Summer Fun at the Denver Museum of Nature and Science

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I would not want to stumble upon one of these in the wild!
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Although most of these bones are recreated, they are modeled using a combination of real bones and computer models.
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This little guy is eager for his prehistoric meal.
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A look at a small portion of the museums vast collection of fossils.
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One of the most engaging features of the Prehistoric Journey exhibit is the opportunity to watch paleontologists uncover real dinosaur bones. The crowd surrounding this window was huge!
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Another look inside.
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The featured exhibit at the museum centered on the Ancient Mayan Civilization. This map highlights the many ancient cultures that occupied Mesoamerica at the same time as the Maya.
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A detailed look at the many glyphs used by the Maya to convey important messages.
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A recreation of a sacrificial alter used by Mayan priests. Each of the 12 Mayan kings are carved into the sides. In order to please the gods, priests sacrificed and buried 12 jaguars under the alter.
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A former Mayan king.
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Jade burial mask and sacrificial bowl.
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These types of skulls would be buried alongside deceased individuals in order to please the gods of the underworld.
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A look at other burial items.
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To further reinforce the Maya glyph system, visitors were encouraged to create their own Maya name using the glyphs.
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Additionally, visitors were exposed to the intircate and advanced Maya calendar system by inputing their Gregorian birthday and comparing it to their Maya birthday.
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A detailed look at one of the many scrolls used by Maya stargazers to predict the Earth’s seasons.
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Building background knowledge of traditional Mayan societal roles via computer technology.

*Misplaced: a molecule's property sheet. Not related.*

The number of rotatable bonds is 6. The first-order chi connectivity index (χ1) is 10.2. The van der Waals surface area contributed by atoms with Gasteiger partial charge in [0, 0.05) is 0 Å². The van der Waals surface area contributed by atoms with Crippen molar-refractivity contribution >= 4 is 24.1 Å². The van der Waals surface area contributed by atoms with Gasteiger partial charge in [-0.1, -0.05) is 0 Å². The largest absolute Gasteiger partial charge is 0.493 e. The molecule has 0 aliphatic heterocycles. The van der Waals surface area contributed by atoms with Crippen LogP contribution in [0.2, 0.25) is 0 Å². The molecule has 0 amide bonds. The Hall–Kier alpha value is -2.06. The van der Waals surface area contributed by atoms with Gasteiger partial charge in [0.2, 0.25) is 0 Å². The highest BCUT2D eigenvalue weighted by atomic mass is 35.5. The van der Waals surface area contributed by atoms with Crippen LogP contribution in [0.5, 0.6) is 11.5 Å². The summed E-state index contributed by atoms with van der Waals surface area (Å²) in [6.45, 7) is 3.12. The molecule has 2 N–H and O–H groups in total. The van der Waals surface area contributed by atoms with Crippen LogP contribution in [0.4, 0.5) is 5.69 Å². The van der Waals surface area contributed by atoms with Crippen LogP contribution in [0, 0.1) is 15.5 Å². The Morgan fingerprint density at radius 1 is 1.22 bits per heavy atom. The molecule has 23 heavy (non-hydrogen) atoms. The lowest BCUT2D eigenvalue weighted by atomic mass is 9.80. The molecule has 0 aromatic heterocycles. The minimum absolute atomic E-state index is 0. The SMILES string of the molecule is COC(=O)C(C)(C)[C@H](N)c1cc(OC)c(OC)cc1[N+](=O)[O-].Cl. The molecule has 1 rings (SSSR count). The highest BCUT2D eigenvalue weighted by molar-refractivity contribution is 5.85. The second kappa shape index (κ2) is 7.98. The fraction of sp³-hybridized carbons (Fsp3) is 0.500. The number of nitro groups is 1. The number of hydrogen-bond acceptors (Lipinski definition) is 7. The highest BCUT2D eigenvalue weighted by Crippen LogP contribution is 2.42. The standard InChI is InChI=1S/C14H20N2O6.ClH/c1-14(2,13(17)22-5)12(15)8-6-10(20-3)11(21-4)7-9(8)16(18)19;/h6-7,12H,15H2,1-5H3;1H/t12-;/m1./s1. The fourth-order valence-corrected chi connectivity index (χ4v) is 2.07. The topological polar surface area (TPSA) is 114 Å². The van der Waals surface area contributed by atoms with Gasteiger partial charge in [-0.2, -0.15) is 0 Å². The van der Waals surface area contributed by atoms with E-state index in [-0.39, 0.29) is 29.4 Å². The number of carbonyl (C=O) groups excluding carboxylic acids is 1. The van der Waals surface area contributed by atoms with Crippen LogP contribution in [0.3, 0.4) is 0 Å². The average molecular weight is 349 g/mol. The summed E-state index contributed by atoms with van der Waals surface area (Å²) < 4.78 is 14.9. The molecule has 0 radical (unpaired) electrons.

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Ancient teeth with gemstone inlays. Those are some fancy cavities!
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Day-to-day clothing during ancient times.
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Today’s clothing common amongst the Mayan people.
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Enjoyed the World Cup? You can thank the Maya! They developed one of the earliest recorded ball games using an 8 lb rubber ball and players’ hips.
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Action shot. I can’t imagine catching a stray ball in the knee. Or arm. Or head.
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The Maya painted their temples using native dyes and fruits. The final product during ancient times would look like the lower left of the temple while today’s greyscale hue can be seen everywhere else.
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Sending and receiving tribute was essential to the strength of the Maya empire. A look at what royalty would expect during the time period.
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A sophisticated bean counting system helped Maya stargazers and scholars with their work.
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Another new addition to the museum is the Discovery Zone. This screams STEM education and experiential learning.
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Kinetics in action!
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Subtle scaffolds and instructional cues prompted children to hypothesize and test their predictions.

 

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